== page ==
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Intel's top researcher wants 6G to focus on network resiliency

As a Fellow with Intel Labs, Shilpa Talwar is a member of an exclusive club that includes only the most influential technical minds at Intel. Talwar leads a research team that specifically works on wireless systems and advanced network topologies and has been involved in wireless research for many network evolutions – dating all the way back to the 2G era.

It's no surprise that when it comes to 6G development, Talwar and her team are intricately involved in shaping Intel's vision of 6G. And what does that vision entail? Talwar says that she expects new 6G services will revolve around telemedicine, remote education and autonomous driving. But for those types of applications to work, 6G will need to have two things: ubiquitous connectivity and network resiliency.

Second class

And while ubiquitous connectivity is a term that was often associated with 5G, Talwar says that both ubiquitous connectivity and network resiliency have not been a top priority with 5G. But she hopes that will change with 6G.

"Ubiquitous connectivity – we've been talking about that for a long time. But that, along with network reliability, have been second class," Talwar said. "We believe we will see network resiliency become a primary driver with 6G."

Part of the challenge of providing network resiliency is that wireless networks are typically spread across large geographies and there are many points where the network can fail or become vulnerable to attacks. However, to provide services such as telemedicine or autonomous driving, these networks have to be resistant to attacks and service disruptions. And the only way to ensure that is by creating a distributed network that can operate without human intervention even during disruptions.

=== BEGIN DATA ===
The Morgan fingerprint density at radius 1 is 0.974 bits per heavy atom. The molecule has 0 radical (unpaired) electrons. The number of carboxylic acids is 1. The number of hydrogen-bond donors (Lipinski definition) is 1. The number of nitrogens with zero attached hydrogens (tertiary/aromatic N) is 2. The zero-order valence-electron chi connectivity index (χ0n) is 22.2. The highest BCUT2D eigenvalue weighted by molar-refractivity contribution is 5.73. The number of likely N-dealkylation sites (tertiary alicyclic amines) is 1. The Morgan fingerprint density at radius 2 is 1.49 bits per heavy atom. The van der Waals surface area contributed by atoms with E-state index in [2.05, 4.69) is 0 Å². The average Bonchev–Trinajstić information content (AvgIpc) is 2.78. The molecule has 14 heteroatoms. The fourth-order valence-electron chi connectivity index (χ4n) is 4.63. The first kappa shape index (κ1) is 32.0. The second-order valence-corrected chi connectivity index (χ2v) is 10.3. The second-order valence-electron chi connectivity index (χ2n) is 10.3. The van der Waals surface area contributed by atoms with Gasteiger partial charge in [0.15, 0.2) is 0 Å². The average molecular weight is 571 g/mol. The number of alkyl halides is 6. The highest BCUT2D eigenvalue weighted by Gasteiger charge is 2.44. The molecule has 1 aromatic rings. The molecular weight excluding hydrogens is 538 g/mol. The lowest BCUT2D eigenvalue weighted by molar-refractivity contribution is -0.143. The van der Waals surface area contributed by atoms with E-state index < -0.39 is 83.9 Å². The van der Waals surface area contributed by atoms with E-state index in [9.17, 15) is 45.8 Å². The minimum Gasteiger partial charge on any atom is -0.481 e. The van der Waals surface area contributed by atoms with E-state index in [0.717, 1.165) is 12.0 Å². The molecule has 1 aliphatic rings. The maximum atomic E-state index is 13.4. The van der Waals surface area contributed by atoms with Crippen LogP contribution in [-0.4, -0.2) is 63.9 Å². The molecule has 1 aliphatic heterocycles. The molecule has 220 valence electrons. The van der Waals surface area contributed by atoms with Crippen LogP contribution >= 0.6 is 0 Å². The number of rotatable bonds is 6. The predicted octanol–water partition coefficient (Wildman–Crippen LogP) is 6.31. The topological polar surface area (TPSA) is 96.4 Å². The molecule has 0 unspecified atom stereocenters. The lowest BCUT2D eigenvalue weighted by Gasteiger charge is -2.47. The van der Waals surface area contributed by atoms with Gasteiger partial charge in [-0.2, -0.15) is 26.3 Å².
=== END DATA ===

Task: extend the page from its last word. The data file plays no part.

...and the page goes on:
Talwar said that with 5G, the focus has really been on enhanced mobile broadband connectivity and low latency. And while ultra-reliable low latency (URLLC) is included in 3GPP Release 17, which is currently in progress, Talwar expects that work will continue in future releases as well. "It is a nice vision but I think that what we did was adapt the existing air interface and protocols to meet the requirements for these new classes," Talwar said. "Reliability and resiliency never took focus with 5G but it will with 6G."

To make a wireless network more resilient and reliable, however, will require a flexible network topology and a very dense network topology. That's why Talwar said it is important to design integrated access backhaul that allows operators to put a small cell anywhere and get access on demand. However, this type of network design also makes the network more complex because it will require more network management. "The problem with small cells and all these technologies is the installation and operation of them," she said. "We need the intelligence to be in the network management piece. There's been some work on that but I think there needs to be a lot more to make the network management more autonomous."

Accelerating research

Much of the wireless industry is eying the timeline for 6G to be around 2030 because that is when 6G standards are expected to be ready. With that in mind, Intel in April announced its partnership with the National Science Foundation to form the Resilient and Intelligent Next-Generation Systems (RINGS) program to accelerate research in areas such as network resiliency.

Federal agencies like the Department of Defense (DoD) and the National Institute of Standards and Technology (NIST) are a part of RINGS as are other tech companies such as Apple, Ericsson, Google, IBM, Microsoft, Nokia, Qualcomm and VMware.

The group is soliciting proposals, which are due July 15. The proposals must incorporate advanced radio technologies, spectrum allocation, edge/cloud computing, cognitive networks, microservices and artificial intelligence/machine learning. RINGs will fund 36 to 48 of those proposals for up to three years.

Intel, and Talwar, hope that the RINGS program will help call attention to the importance of network resiliency and ubiquitous connectivity so that it doesn't take the backseat with 6G that it did with 5G.

— Sue Marek, special to Light Reading. Follow her @suemarek.

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